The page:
|In this study, Sjögren’s syndrome patients had bacterial species changes including decreased Shannon alpha diversity and observed operational taxonomic units. Photo: Ben Gaddie, OD. Click image to enlarge.|
Sjögren’s syndrome patients’ gut health has important implications for the ocular surface. Using metagenomic sequencing, researchers were able to identify differential bacterial species from stool samples. Their findings, presented today at the 2022 ARVO meeting in Denver, confirmed that the Sjögren’s syndrome gut microbiome is less diverse and associated with increased ocular disease severity.
The study included 20 healthy subjects as well as four patients with dry eye and seven with Sjögren’s syndrome (age-matched, all female). The researchers used the International Dry Eye Workshop guidelines to score ocular disease severity and prepared high-quality DNA for metagenomic sequencing and analysis from the collected stool samples.
They reported significantly decreased Shannon alpha diversity and observed operational taxonomic units in Sjögren’s syndrome patients. The observed operational taxonomic units were inversely correlated with ocular severity score. Interestingly, the researchers found a significant difference between the healthy and Sjögren’s syndrome groups but not between the healthy and dry eye groups.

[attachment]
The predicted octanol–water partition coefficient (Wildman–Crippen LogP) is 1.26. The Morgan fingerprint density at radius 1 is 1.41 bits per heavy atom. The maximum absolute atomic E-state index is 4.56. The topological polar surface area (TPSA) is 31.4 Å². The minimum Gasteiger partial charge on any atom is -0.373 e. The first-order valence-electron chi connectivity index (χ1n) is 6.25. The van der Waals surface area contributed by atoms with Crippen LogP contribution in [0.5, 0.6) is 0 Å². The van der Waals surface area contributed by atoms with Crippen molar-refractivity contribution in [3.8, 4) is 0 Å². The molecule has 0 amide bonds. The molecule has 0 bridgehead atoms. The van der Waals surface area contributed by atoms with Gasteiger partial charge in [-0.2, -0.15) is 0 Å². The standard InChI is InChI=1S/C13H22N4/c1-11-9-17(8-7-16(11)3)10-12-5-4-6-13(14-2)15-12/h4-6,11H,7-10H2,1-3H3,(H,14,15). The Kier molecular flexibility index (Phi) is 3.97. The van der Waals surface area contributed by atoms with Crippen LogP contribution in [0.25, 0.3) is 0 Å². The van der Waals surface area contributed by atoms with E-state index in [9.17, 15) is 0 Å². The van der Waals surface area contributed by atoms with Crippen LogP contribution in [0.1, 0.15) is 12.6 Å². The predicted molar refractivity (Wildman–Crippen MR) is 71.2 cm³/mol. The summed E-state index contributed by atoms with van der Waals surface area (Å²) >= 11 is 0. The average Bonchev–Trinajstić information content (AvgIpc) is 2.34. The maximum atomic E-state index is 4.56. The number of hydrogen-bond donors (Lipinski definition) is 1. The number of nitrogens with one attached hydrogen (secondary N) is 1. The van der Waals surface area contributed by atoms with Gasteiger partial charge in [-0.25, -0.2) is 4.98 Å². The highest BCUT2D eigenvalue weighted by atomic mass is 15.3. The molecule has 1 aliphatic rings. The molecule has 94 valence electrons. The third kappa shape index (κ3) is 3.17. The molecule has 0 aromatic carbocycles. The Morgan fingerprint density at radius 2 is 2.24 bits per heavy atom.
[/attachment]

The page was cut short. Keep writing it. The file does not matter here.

Organisms in the Bacteroidetes and Actinobacteria phyla contributed most to community differences, the researchers noted in their abstract. At the species level, Sjögren’s syndrome patients stood out with significantly more Bacteroides caecimuris, Mediterranea massiliensis, Bacteroides coprophilus and Clostridium_sp_7_3_54FAA. These patients also had significantly less Bifidobacterium bifidum, a beneficial probiotic bacterial species commonly found in mammals, compared with healthy controls.
The researchers concluded that these species changes correlated with disease severity.
Schaefer L, Midani F, Trujillo-Vargas C, et la. Metagenomic sequencing of Sjögren syndrome and healthy gut microbiota reveals differential bacterial species that correlate with disease severity. ARVO 2022 annual meeting.